This stubborn resistance prevented the completion of our initial operation in one day as planned. Furthermore, the unloading of our transports and cargo vessels was considerably delayed by two air attacks on the 7th and another on the 8th. This protraction of the action had serious consequences, for late in the evening of the 8th our three aircraft carriers, the Wasp, Saratoga, and Enterprise, which had been providing air support from stations south of Guadalcanal, asked permission to retire. Not only was their fuel running low but they had lost 20 of their 99 fighters. Although they had not been sighted by the enemy, it was felt that they ought not to remain within a limited area where the enemy had shown considerable air strength.
In view of the Japanese air raids of the preceding 2 days, the prospective loss of our air protection would leave our ships in a precarious position. The danger was emphasized by information which was received from Melbourne sometime during the afternoon or evening of the 8th.2 This placed three Japanese cruisers, three destroyers and two gunboats or seaplane tenders at latitude 05°49′ S., longitude 156°07′ E., course 120° T., speed 15 knots at about 1130.3 This position is off the east coast of Bougainville, about 300 miles from Guadalcanal. Shortly before midnight Rear Admiral Richmond K. Turner, Commander of the Amphibious Force, sent a message to Rear Admiral John S. McCain, Commander Aircraft, South Pacific Force, suggesting that this enemy force might operate torpedo planes from Rekata Bay, Santa Isabel Island, and recommending that strong air detachments strike there on the morning of the 9th.
Because of these developments a conference was held about midnight on board the McCawley, Admiral Turner’s flagship. In view of the danger of air attack it was decided to withdraw our ships as early as possible the following morning. Meanwhile the transports continued to unload and land supplies throughout the night both at Guadalcanal and at Tulagi-Gavutu. Supplies were particularly needed in the latter area because it had been necessary to land the Second Marines to reinforce our depleted forces there.
DISPOSITION OF OUR FORCES, NIGHT OF 8 AUGUST
Of the 19 transports in the Task Force, 14 were anchored or underway near Guadalcanal and 5 were in the Tulagi area on the night of 8-9 August. The latter were screened by an arc of vessels composed of the transport destroyers Colhoun, Little, and McKean, reinforced by the destroyers Henley and Ellet. The Monssen had been giving fire support to our troops on Makambo Island that evening, but with the fall of darkness had taken her assigned position screening the San Juan on patrol.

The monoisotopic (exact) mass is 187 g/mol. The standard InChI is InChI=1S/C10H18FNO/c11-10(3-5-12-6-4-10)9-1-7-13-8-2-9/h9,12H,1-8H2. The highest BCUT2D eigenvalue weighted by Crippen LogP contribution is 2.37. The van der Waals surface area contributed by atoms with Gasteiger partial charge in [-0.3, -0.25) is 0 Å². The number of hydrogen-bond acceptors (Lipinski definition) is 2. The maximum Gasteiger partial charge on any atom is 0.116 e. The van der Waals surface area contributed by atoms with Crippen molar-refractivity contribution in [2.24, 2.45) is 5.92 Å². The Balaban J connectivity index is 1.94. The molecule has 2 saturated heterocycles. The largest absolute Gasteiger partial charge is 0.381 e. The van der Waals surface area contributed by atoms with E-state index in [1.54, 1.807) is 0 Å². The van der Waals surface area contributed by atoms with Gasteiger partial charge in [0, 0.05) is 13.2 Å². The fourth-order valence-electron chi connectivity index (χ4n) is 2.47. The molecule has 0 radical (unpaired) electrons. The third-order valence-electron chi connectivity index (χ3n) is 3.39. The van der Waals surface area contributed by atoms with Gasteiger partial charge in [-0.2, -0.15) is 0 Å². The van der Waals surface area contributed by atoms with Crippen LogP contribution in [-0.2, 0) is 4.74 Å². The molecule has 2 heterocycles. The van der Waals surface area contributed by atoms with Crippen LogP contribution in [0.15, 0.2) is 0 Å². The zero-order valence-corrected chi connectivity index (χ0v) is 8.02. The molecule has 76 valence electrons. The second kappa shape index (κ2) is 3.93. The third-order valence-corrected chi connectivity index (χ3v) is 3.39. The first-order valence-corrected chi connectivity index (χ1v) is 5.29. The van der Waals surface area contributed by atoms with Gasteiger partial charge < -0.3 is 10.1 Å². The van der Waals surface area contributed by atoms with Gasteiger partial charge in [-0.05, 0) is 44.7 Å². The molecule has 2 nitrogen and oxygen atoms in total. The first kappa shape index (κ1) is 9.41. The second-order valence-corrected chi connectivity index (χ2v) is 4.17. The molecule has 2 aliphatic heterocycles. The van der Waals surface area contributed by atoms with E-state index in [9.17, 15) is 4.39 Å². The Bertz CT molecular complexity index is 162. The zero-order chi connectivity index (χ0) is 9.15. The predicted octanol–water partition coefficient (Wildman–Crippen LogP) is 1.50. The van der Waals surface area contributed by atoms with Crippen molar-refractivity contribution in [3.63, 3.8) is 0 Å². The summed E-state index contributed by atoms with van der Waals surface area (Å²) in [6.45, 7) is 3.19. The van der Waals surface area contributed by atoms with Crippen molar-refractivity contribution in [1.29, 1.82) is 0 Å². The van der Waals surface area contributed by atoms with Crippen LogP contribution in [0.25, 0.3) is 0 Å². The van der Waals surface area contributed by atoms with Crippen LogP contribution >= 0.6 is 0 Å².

The larger group of transports off Guadalcanal was screened by several ships on the arc of a circle of 6,000 yards radius with the Tenaru River as its center. On this arc were the minesweepers Trever, Hopkins, Zane, Southard and Hovey, and the destroyers Selfridge, Mugford and Dewey. The transport George F. Elliott, which had been hit during the day’s bombing attack, had drifted eastward along the shallow water. As the fire on board could not be controlled, it was decided to sink her. In the evening the Dewey expended three torpedoes without sending her down. She was still burning brightly when the destroyer Hull, having taken off her crew for transfer to the Hunter Liggett, fired four more into her an hour before midnight. Even then she did not sink, but was still afloat and burning when our ships departed on the evening of the 9th.
The disposition of our cruisers and the remaining destroyers was governed by “Special Instructions to the Screening Group,” issued by Rear Admiral V. A. C. Crutchley, R. N., commander of the escort groups and second in command of the Amphibious Forces. To protect the disembarkation area from attack from the eastward, the American San Juan and the Australian Hobart, both light cruisers, were assigned to the area east of longitude 160° 04′ E., guarding Lengo and Sealark Channels. They were screened by the destroyers Monssen and Buchanan. At 1850 these ships began their patrol at 15 knots on courses 000° and 180° between Guadalcanal and the Tulagi area.
As a precaution against surprise from the northwest, two destroyers were assigned to radar guard and antisubmarine patrol beyond Savo Island. The Ralph Talbot was north of the island, patrolling between positions 08° 59′ S., 159° 55′ E. and 09° 01′ S., 159° 49′ E. The Blue was stationed west of the island between positions 09° 05′ S., 159° 42′ E.4 and 09° 09′ S., 159° 37′ E., patrolling on courses 051° and 231° at 12 knots.
The area inside Savo Island, between Guadalcanal and Florida, was divided into two patrol districts by a line drawn 125° T. from the center of Savo. It was upon the vessels patrolling these sectors that the Japanese raid was to fall. The area to the north of this line was assigned to the heavy cruisers Vincennes, Astoria, and Quincy, screened by the Helm and Wilson. The last-named replaced the Jarvis, which had been damaged by a torpedo during the day’s air attack. This group was patrolling at a speed of 10 knots on a square, the center of which lay approximately midway between Savo and the western end of Florida Island. At midnight it turned onto course 045° T. and was to make a change of 90° to the right approximately every half hour.